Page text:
If you purchased something for $5 back in 1913, it would cost roughly $129 today. We can thank inflation for that.
Inflation is what causes the cost of goods and services to increase over time, and it's the reason why $1 today won't be worth $1 in 20 years' time. It's also the reason why so many Social Security beneficiaries struggle financially during retirement.
Social Security's COLAs: A flawed system
Social Security is technically designed to keep up with inflation, but in practice, that hasn't really been happening. Benefits are based on workers' 35 highest-paid years of earnings, coupled with the age at which they're claimed. For example, if you're entitled to $1,500 a month based on your work record, you'll start out collecting $1,500 a month if you file at full retirement age (either 66, 67, or somewhere in between, depending on year of birth). Filing before or after full retirement age, meanwhile, reduces or increases that benefit.
However, the amount you start out collecting on a monthly basis won't necessarily be the amount you collect for life. That's because Social Security benefits get a yearly cost-of-living adjustment, or COLA. COLAs were introduced back in the 1970s, and their purpose is to protect seniors from losing buying power in the face of inflation. The problem, however, is that COLAs often do a poor job of really helping seniors keep up.
Part of the issue boils down to how COLAs are calculated. At present, they're based on the Consumer Price Index for Urban Wage Earners and Clerical Workers (CPI-W). When the cost of common goods and services increases, Social Security benefits tend to go up. But the costs tracked by the CPI-W don't really reflect the costs seniors commonly incur, and as such, it's an imperfect measure.
How imperfect? The Senior Citizens League reported last year that Social Security benefits have lost 34% of their buying power since 2000.
Keep in mind that just because Social Security benefits are eligible for an annual COLA doesn't mean they always end up getting a raise. In fact, over the past decade, there were three years in which beneficiaries' raise was a big fat $0. Therefore, while Social Security is supposed to help seniors retain their purchasing power in the face of inflation, it's thus far proven to fall short.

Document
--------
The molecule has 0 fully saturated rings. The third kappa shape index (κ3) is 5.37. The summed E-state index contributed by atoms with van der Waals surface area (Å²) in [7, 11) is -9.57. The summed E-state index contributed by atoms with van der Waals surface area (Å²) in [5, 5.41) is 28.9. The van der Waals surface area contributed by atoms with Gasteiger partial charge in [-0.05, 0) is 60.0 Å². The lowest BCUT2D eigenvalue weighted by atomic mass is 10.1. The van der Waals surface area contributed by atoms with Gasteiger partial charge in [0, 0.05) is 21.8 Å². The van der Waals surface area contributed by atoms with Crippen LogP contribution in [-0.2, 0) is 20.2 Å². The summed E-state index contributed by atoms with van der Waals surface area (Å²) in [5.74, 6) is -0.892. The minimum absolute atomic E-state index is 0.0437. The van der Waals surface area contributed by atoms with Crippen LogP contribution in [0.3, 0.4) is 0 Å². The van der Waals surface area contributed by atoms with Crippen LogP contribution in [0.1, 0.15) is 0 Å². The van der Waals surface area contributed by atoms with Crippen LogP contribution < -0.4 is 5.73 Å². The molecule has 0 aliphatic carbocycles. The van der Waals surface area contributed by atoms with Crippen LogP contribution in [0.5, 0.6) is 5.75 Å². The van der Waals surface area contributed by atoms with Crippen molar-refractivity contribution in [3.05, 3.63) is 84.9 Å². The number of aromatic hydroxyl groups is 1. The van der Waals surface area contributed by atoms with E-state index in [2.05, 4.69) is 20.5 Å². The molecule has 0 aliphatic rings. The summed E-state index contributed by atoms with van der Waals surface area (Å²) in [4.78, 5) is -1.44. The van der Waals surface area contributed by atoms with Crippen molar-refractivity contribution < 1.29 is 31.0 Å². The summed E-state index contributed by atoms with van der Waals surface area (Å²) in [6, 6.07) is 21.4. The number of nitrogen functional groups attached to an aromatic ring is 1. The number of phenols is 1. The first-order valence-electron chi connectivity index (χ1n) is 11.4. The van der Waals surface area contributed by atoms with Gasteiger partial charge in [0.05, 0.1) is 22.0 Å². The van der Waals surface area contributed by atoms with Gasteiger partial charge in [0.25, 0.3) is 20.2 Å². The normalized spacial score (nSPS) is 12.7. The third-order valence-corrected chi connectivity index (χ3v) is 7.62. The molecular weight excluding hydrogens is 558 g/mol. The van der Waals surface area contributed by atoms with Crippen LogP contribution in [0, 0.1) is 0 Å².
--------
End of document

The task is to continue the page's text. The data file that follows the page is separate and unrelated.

Making up for Social Security's shortcomings
One thing many seniors don't realize about Social Security is that living on those benefits alone just isn't feasible. Inflation aside, those benefits are only designed to replace about 40% of the average earner's pre-retirement income, when most seniors need roughly double that amount to live comfortably.
Thus, it pays to save independently for retirement to ensure that you don't wind up relying too heavily on Social Security to pay the bills. Not only that, but you should make sure to invest your savings in a manner that outpaces inflation to give yourself an edge later in life.
Imagine you were to sock away $300 a month over the course of 30 years. All told, you'd end up putting in $108,000 of your own money. But if you were to invest your savings in stocks, you'd likely generate an average annual return of 8% over a 30-year period, since that's actually just below the stock market's historical average. And, after three decades, you'd wind up with about $408,000. That's a $300,000 gain on investments alone, which, based on historic figures, should more than outpace the general rate of inflation between now and 2049.
If you really want to retire comfortably on Social Security, don't make those benefits your sole source of income. Amass some savings, or figure out another means of supplementing your income, like working part-time. Unfortunately, Social Security has historically done a poor job of keeping up with inflation, and the last thing you want to do is struggle financially in retirement because of it.
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